Carol Ann Duffy’s The World’s Wife explores female identity and the transformative experiences of women through a form of intertextuality. Her reconstruction of male-focused myths with a female voice effectively depicts women who are often silenced or not present in traditional tales. Little Red-Cap, a parody of the traditional Little Red Riding-Hood folktale, illustrates a young girl’s transformation into maturity alongside a ‘wolf’ – who represents predatory aspects of masculinity. Similarly, Thetis, based on the Greek myth, portrays a strong woman who transforms her shape through metamorphosis to escape a construct of the predatory male identity.


In Little Red-Cap, Duffy explores female sexuality in order to explore Red-Cap’s transformation. The anthropomorphic wolf itself is a construct of masculinity; he represents danger and the maturity of an older man. He is a temptation, but it is clear that she actively desires him: she “made quite sure he spotted [her]”, demonstrating that she is not being taken advantage of, but rather is attracted to the wolf and what he represents. Duffy’s acknowledgement of Red-Cap’s desire could reflect the beginning of her sexual journey; contrasting the description of her as “sweet sixteen, never been”, implying that she is untouched – a virgin. The exclamatory language when she describes “What big eyes he had! What teeth!” emphasises the sexual attraction and temptation with shorter, punchier phrases. At the same time, however, we can see Red-Cap’s innocence in her search for “a living bird – white dove”. White is often associated with purity and virginity; and given this bird flies “straight, from [her] hands to his open mouth”, Duffy suggests that her innocence is consumed by the wolf – and is no longer hers. Moreover, the wolf responds with “how nice, breakfast in bed,” insinuating that it was insignificant for him. Ironically, the emphasis on Red-Cap’s innocence reinforces the significance of her sexual awakening. With this dual focus, Duffy not only illustrates the transformation of her identity, but also hints that this side of her has always been there – and perhaps the transformation is not the expected ‘naivety’ to ‘sexual awakening’, but rather, one about growth and being comfortable with one’s sexuality.


Duffy observes the journey into womanhood alongside the wolf as a transformation as well. The first stanza describes Red-Cap “at childhood’s end”, hinting that a new journey into adulthood is beginning. The structure reinforces this idea: the free verse and irregular lineation reflect her journey, and the enjambment transcends stanzas which creates a fluidity to reinforce the complex transformation. It starts with Red-Cap losing “both shoes / but got there, wolf’s lair, better beware.” Duffy’s use of internal rhyme draws attention to the word ‘lair’, which has a villainous connotation – and ‘beware’, which emphasises a sense of danger. The woods are a symbol for this and the mysterious unknown. The ominous diction makes Red-Cap seem vulnerable, but her voice is not panicked. She notes that she knew the wolf “would lead [her] deep into the woods, away from home” – and away from safety. It appears that Red-Cap seeks transformation, and the depiction of “scraps of red from [her] blazer snagged on twig and branch,” suggests that somewhere in her search for excitement, she left parts of her previous identity behind, marking the start of her transformation – especially as the red cape symbolises her youth. After ten years, however, Red-Cap realises she has lost her identity; and after the metaphorical killing of the wolf, she emerges “out of the forest … with [her] flowers, singing, all alone.” She reclaims her identity, and the final image refers back to the first image of Red-Cap as a young girl. Duffy examines Red-Cap’s transformation – but also the lack of the wolf’s transformation in the explanation that “a greying wolf howls the same old song at the moon”. Through the wolf’s unchanging identity, Red-Cap’s transformation into maturity is highlighted.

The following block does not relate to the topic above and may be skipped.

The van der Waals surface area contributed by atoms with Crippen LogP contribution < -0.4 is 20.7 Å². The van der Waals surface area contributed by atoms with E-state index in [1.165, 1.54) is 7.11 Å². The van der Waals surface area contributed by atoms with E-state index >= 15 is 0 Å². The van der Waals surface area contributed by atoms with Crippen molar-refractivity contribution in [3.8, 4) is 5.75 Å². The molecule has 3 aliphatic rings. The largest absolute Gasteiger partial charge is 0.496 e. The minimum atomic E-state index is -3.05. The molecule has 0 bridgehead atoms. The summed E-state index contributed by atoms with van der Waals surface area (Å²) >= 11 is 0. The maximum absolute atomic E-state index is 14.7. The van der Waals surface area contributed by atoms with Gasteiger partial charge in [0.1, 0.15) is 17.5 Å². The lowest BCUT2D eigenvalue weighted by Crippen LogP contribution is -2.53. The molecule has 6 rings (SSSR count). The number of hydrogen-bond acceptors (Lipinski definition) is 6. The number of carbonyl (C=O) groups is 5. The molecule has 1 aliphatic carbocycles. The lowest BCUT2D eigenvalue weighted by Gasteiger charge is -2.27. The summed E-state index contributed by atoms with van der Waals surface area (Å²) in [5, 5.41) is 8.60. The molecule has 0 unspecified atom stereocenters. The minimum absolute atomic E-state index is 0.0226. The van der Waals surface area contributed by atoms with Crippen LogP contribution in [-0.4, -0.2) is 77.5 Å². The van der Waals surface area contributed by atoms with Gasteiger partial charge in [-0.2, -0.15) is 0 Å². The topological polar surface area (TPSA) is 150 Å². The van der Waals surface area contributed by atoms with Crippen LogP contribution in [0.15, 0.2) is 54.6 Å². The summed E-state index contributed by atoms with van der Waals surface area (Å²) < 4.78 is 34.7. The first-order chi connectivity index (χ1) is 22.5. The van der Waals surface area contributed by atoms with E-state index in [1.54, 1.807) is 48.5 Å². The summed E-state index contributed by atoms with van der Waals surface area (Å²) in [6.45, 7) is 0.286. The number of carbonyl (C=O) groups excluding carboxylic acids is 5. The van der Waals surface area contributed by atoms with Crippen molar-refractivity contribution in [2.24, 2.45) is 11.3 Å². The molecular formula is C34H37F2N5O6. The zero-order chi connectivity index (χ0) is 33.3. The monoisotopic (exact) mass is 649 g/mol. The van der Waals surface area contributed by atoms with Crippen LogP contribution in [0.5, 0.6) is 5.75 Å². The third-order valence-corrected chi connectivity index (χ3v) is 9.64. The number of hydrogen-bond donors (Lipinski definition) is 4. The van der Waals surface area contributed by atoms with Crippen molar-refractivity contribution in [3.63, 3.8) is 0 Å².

Duffy depicts poetry as part of Red-Cap’s identity. Originally, she is attracted to the wolf “reading his verse out loud / in his wolfy drawl, a paperback in his hairy paw / red wine staining his bearded jaw.” The assonance in ‘drawl’, ‘paw’, and ‘jaw’ accentuates his appeal, but also the fact that he is a wolf. The reader can see Red-Cap’s fascination with poetry when Duffy explicitly explains “Here’s why. Poetry.” The wolf teaches her a “love poem” in “lesson one”, demonstrating that in part, she was attracted to his words. She compares the poetry to “a dark tangled thorny place”, which is rich and complex. This transformation of Red-Cap’s passion for poetry is reflected in the poetic form which immediately places emphasis on “lesson one that night” and “aglow with books”. The form reflects the importance of Red-Cap’s fascination with poetry; as the wolf gives her poetry which becomes a significant part of her identity. On the first night, he teaches her a ‘love poem’ – connecting Red-Cap’s love of poetry to the exploration of her sexuality. Duffy’s imagery when Red-Cap describes words as “warm, beating, frantic, winged; music and blood” illustrates how poetry is a huge part of her identity – she even compares it to breathing through the use of the words “beating” and “blood”. Through this depiction, Duffy demonstrates another aspect of Red-Cap’s identity transforming and evolving as her passion for poetry grows.